Two Iridescent Ammonites (Psiloceras) - England

This is a pair of brilliantly iridescent ammonites (Psiloceras planorbis) fossil from England. It has a naturally iridescent shell showing nice blues, greens and deep red colors. Like most fossils from the Blue Lias Formation, these ammonites have been compressed and flattened by the same geological processes of heating and pressure which gives them their iridescent shell.

Both ammonites are quite large for the species at 2.1" across and have a lot of flash. A beautiful piece.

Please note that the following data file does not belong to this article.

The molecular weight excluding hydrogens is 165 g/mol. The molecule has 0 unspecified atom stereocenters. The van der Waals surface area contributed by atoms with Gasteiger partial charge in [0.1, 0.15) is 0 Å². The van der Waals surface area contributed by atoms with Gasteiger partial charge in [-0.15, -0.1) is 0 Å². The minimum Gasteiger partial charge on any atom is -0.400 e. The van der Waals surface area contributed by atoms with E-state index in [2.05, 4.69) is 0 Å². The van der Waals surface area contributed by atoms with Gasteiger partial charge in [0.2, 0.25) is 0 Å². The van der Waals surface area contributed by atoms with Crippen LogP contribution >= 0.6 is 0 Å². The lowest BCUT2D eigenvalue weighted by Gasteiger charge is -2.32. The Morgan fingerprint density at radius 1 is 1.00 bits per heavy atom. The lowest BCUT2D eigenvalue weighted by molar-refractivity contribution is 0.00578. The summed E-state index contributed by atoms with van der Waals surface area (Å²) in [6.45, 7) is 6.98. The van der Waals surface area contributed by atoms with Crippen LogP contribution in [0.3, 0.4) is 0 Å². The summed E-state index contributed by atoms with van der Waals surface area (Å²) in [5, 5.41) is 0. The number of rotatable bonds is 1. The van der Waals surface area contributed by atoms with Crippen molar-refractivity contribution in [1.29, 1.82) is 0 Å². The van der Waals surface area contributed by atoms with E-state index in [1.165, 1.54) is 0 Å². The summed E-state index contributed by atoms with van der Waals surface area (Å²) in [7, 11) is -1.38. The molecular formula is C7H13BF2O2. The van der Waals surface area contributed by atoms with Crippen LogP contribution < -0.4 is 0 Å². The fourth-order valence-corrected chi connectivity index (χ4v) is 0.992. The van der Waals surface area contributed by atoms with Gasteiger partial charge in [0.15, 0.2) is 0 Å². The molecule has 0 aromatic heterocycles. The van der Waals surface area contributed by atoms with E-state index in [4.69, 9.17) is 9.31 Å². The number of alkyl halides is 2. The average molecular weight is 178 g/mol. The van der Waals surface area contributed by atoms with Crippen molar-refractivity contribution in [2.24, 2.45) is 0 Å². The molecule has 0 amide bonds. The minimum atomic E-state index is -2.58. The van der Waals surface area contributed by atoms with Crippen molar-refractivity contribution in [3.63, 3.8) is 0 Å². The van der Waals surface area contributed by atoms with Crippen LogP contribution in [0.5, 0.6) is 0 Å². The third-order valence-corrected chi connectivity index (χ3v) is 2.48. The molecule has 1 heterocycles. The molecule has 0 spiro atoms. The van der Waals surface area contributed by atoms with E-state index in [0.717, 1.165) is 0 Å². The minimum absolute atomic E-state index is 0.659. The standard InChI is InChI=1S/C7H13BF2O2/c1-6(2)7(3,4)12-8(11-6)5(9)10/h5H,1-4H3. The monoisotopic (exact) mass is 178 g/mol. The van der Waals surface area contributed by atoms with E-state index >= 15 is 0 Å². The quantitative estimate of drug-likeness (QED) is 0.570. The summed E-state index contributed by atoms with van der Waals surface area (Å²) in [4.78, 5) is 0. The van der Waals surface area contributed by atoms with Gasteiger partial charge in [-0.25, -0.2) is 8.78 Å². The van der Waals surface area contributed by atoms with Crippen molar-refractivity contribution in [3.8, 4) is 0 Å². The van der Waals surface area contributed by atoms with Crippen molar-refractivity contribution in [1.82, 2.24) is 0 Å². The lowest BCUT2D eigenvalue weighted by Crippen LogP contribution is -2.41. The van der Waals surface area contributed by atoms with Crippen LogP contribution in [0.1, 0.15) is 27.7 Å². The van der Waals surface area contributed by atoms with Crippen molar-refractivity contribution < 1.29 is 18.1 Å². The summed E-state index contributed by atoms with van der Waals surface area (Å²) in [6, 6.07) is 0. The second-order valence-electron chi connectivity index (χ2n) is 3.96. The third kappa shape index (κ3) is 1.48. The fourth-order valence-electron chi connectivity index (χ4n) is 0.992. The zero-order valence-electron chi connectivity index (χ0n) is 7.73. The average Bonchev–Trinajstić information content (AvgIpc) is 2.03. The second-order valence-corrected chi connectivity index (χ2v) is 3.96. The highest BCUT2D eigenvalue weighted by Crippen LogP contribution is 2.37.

Ammonites were predatory mollusks that resembled a squid with a shell. These cephalopods had eyes, tentacles, and spiral shells. They are more closely related to a living octopus, though the shells resemble that of a nautilus. True ammonites appeared in the fossil record about 240 million years ago. The last lineages disappeared 65 million years ago at the end of the Cretaceous.

What an ammonite would have looked like while alive.
What an ammonite would have looked like while alive.
Psiloceras planorbis
Noth Somerset, England
Blue Lias Formation
2.1" wide (each) on 5.8x4.1" shale
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